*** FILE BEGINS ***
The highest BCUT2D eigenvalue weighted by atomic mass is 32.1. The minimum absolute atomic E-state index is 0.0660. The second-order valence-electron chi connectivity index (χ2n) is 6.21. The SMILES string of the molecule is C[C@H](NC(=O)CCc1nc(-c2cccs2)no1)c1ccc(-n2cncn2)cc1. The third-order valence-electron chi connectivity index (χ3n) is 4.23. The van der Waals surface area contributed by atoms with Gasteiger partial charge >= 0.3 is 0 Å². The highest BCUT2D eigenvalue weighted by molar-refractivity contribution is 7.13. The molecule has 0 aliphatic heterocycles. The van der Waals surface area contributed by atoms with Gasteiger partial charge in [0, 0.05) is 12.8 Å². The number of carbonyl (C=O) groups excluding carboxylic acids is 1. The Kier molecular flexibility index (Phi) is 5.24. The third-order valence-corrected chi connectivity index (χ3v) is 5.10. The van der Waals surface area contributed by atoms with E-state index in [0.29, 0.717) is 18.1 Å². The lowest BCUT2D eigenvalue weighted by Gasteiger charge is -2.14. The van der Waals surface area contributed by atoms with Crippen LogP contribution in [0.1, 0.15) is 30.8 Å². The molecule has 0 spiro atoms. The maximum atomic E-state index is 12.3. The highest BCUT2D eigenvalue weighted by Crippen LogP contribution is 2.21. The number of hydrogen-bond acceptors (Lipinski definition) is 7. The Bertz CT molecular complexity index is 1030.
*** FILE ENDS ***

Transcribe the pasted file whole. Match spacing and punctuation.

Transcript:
The highest BCUT2D eigenvalue weighted by atomic mass is 32.1. The minimum absolute atomic E-state index is 0.0660. The second-order valence-electron chi connectivity index (χ2n) is 6.21. The SMILES string of the molecule is C[C@H](NC(=O)CCc1nc(-c2cccs2)no1)c1ccc(-n2cncn2)cc1. The third-order valence-electron chi connectivity index (χ3n) is 4.23. The van der Waals surface area contributed by atoms with Gasteiger partial charge >= 0.3 is 0 Å². The highest BCUT2D eigenvalue weighted by molar-refractivity contribution is 7.13. The molecule has 0 aliphatic heterocycles. The van der Waals surface area contributed by atoms with Gasteiger partial charge in [0, 0.05) is 12.8 Å². The number of carbonyl (C=O) groups excluding carboxylic acids is 1. The Kier molecular flexibility index (Phi) is 5.24. The third-order valence-corrected chi connectivity index (χ3v) is 5.10. The van der Waals surface area contributed by atoms with E-state index in [0.29, 0.717) is 18.1 Å². The lowest BCUT2D eigenvalue weighted by Gasteiger charge is -2.14. The van der Waals surface area contributed by atoms with Crippen LogP contribution in [0.1, 0.15) is 30.8 Å². The molecule has 0 spiro atoms. The maximum atomic E-state index is 12.3. The highest BCUT2D eigenvalue weighted by Crippen LogP contribution is 2.21. The number of hydrogen-bond acceptors (Lipinski definition) is 7. The Bertz CT molecular complexity index is 1030.